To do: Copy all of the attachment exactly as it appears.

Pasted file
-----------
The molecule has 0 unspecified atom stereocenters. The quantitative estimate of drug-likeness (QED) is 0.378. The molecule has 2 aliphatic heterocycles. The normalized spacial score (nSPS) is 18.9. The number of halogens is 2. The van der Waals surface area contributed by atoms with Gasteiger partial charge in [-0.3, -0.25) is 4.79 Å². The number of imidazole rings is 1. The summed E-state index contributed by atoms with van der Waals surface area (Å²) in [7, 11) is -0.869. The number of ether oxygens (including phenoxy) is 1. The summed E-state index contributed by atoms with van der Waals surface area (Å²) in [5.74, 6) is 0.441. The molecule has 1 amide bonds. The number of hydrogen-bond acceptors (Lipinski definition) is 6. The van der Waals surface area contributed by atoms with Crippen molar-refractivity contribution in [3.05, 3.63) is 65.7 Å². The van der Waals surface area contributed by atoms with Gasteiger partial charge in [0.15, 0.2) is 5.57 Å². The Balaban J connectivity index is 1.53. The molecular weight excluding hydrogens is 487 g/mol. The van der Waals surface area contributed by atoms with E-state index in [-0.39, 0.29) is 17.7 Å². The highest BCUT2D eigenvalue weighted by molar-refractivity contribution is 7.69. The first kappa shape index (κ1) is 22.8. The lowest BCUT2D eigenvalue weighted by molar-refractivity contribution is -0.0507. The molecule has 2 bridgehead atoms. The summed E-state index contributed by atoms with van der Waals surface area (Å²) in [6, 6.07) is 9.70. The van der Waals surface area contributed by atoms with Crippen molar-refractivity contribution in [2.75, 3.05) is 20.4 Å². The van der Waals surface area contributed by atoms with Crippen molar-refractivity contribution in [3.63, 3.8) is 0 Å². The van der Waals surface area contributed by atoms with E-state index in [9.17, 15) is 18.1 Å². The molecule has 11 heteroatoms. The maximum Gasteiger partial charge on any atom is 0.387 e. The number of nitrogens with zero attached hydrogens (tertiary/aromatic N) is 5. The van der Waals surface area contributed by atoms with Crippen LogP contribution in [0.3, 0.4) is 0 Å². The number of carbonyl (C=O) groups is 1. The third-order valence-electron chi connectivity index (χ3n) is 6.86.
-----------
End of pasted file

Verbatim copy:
The molecule has 0 unspecified atom stereocenters. The quantitative estimate of drug-likeness (QED) is 0.378. The molecule has 2 aliphatic heterocycles. The normalized spacial score (nSPS) is 18.9. The number of halogens is 2. The van der Waals surface area contributed by atoms with Gasteiger partial charge in [-0.3, -0.25) is 4.79 Å². The number of imidazole rings is 1. The summed E-state index contributed by atoms with van der Waals surface area (Å²) in [7, 11) is -0.869. The number of ether oxygens (including phenoxy) is 1. The summed E-state index contributed by atoms with van der Waals surface area (Å²) in [5.74, 6) is 0.441. The molecule has 1 amide bonds. The number of hydrogen-bond acceptors (Lipinski definition) is 6. The van der Waals surface area contributed by atoms with Crippen molar-refractivity contribution in [3.05, 3.63) is 65.7 Å². The van der Waals surface area contributed by atoms with Gasteiger partial charge in [0.15, 0.2) is 5.57 Å². The Balaban J connectivity index is 1.53. The molecular weight excluding hydrogens is 487 g/mol. The van der Waals surface area contributed by atoms with E-state index in [-0.39, 0.29) is 17.7 Å². The highest BCUT2D eigenvalue weighted by molar-refractivity contribution is 7.69. The first kappa shape index (κ1) is 22.8. The lowest BCUT2D eigenvalue weighted by molar-refractivity contribution is -0.0507. The molecule has 2 bridgehead atoms. The summed E-state index contributed by atoms with van der Waals surface area (Å²) in [6, 6.07) is 9.70. The van der Waals surface area contributed by atoms with Crippen molar-refractivity contribution in [2.75, 3.05) is 20.4 Å². The van der Waals surface area contributed by atoms with Crippen molar-refractivity contribution in [3.63, 3.8) is 0 Å². The van der Waals surface area contributed by atoms with E-state index in [9.17, 15) is 18.1 Å². The molecule has 11 heteroatoms. The maximum Gasteiger partial charge on any atom is 0.387 e. The number of nitrogens with zero attached hydrogens (tertiary/aromatic N) is 5. The van der Waals surface area contributed by atoms with Crippen LogP contribution in [0.3, 0.4) is 0 Å². The number of carbonyl (C=O) groups is 1. The third-order valence-electron chi connectivity index (χ3n) is 6.86.